Nutrition Articles

Nutrition and the Elderly

Are the Seniors in Your Life Eating Well?

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If you are concerned about the diet of an elderly person in your life, here are some practical tips to ensure he or she is getting proper nutrition:

Offer nutritionally-dense foods. Since many seniors aren’t eating as much as they should, the food they do eat must be as nutritious as possible. Encourage whole, unprocessed foods that are high in calories and nutrients for their size. Some examples include: healthy fats (nut butters, nuts, seeds and olive oil), whole grains (brown rice, whole wheat bread, oats and whole grain cereals), fresh fruits and vegetables (canned and frozen are also good choices), and protein-rich beans, legumes and meat and dairy products. This will help ensure that they are getting all the vitamins and minerals needed to maintain proper health.

Enhance aromas and flavors. Appealing foods may help stimulate appetite, especially in someone whose senses of taste and smell aren't what they used to be. Seniors can intensify flavors with herbs, marinades, dressings and sauces. Switching between a variety of foods during one meal can also keep the meal interesting. Try combining textures, such as yogurt with granola, to make foods seem more appetizing.

Make eating a social event. Many seniors who live alone or suffer from depression may stop cooking meals, lose their appetites, and depend on convenience foods. If you are worried that your parent or grandparent isn’t eating properly, make meals a family occasion. Bring a hot meal over to her home or invite her to your house on a regular basis. She may become more interested in food when other people are around.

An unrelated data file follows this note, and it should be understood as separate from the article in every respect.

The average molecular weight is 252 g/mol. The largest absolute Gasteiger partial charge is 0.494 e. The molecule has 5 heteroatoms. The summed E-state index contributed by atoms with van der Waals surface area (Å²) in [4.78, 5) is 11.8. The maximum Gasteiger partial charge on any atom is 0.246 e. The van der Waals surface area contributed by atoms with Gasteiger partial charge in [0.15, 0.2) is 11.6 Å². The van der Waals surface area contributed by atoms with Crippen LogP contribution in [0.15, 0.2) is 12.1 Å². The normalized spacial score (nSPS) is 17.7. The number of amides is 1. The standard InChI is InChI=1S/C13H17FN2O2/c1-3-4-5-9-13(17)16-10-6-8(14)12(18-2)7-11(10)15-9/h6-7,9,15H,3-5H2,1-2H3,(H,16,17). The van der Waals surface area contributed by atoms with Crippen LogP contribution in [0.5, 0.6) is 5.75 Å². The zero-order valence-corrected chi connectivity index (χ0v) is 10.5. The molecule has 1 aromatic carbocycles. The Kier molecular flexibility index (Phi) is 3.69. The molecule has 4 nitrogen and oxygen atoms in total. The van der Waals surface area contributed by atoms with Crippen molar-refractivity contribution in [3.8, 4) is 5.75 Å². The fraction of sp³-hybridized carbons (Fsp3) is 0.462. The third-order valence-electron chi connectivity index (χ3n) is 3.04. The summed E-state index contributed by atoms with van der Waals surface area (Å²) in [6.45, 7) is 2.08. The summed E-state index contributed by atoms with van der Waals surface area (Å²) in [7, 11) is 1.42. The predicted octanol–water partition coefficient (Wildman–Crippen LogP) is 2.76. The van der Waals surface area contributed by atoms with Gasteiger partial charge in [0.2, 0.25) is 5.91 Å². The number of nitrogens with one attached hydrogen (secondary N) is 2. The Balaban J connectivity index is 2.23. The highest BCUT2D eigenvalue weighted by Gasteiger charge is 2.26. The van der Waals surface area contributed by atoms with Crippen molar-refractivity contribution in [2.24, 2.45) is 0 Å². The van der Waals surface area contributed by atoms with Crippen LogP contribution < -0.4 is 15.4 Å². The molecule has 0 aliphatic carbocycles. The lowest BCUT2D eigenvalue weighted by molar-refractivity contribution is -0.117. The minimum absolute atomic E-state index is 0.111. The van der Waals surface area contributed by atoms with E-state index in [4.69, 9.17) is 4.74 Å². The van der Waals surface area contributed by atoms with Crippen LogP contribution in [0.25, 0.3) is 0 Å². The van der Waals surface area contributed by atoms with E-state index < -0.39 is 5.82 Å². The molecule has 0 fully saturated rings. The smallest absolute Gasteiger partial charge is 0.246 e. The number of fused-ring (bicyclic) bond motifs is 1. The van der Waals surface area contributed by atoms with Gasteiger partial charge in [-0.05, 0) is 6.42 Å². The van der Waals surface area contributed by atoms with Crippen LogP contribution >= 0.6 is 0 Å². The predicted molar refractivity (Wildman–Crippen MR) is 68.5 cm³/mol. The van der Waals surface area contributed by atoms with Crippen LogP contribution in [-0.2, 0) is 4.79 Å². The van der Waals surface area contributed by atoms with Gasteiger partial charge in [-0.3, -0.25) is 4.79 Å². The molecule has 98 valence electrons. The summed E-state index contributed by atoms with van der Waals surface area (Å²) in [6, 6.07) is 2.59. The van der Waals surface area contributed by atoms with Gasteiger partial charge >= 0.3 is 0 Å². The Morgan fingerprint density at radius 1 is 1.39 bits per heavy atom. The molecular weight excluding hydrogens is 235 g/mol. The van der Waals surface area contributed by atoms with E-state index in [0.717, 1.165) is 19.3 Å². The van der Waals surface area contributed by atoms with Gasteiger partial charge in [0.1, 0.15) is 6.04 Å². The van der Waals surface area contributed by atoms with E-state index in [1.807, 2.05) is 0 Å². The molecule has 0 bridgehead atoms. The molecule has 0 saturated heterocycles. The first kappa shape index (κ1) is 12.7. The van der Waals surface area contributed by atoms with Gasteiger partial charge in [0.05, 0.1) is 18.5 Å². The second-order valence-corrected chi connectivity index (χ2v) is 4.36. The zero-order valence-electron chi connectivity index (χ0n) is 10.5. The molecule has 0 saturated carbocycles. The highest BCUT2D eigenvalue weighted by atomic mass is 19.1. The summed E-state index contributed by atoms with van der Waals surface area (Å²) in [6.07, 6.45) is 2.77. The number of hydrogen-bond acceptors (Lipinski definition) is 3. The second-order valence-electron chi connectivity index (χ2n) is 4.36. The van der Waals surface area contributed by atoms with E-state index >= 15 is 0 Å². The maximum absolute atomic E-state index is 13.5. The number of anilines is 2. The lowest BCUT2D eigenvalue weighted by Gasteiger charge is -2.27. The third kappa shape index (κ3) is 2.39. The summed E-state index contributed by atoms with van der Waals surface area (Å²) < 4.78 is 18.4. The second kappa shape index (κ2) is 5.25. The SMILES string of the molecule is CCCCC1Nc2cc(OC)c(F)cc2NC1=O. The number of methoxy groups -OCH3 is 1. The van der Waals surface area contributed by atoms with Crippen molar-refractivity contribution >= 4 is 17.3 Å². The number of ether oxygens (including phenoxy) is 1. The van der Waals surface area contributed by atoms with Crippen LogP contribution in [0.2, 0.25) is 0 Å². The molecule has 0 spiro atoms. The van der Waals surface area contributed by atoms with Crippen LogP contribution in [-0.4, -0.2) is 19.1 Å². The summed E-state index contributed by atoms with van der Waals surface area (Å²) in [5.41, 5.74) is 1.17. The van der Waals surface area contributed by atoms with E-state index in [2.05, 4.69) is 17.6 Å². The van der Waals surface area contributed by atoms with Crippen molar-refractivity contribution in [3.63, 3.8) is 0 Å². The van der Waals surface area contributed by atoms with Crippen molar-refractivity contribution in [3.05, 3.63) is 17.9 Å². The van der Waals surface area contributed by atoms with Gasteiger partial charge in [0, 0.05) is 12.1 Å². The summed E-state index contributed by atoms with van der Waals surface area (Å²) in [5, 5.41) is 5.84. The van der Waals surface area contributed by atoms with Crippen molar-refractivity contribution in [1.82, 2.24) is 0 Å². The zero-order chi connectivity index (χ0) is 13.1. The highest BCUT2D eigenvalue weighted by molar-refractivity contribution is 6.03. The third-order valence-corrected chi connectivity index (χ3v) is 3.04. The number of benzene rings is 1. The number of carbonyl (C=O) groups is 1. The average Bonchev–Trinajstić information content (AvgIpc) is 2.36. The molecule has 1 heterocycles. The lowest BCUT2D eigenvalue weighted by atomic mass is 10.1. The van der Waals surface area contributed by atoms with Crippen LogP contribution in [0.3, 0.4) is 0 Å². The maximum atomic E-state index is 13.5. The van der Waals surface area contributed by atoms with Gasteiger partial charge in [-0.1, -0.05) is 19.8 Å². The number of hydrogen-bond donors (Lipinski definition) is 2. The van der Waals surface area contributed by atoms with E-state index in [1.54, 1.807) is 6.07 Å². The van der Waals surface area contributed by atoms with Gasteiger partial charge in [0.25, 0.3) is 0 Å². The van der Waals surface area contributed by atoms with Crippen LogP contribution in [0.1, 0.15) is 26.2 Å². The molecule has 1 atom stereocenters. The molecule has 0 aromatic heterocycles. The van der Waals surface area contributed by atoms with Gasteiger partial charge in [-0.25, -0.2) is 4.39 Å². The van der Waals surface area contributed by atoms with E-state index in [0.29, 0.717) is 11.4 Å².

Encourage healthy snacking. Many seniors don’t like to eat large meals or don't feel hungry enough to eat three full meals a day. One solution is to encourage or plan for several mini-meals throughout the day. If this is the case, make sure each mini-meal is nutritionally-dense with plenty of fruits, vegetables and whole grains. Whole grains and fortified cereals are a good source of folate, zinc, calcium, Vitamin E and Vitamin B12, which are often lacking in a senior’s diet. Cut back on prepared meats, which are high in sodium and saturated fat.

Take care of dental problems. Maintaining proper oral health can enhance nutrition and appetite. Make sure dentures fit properly and problems like cavities and jaw pain are being properly managed. Insurance plans, including Medicare, cover certain dental procedures.
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About The Author

Leanne Beattie Leanne Beattie
A freelance writer, marketing consultant and life coach, Leanne often writes about health and nutrition. See all of Leanne's articles.

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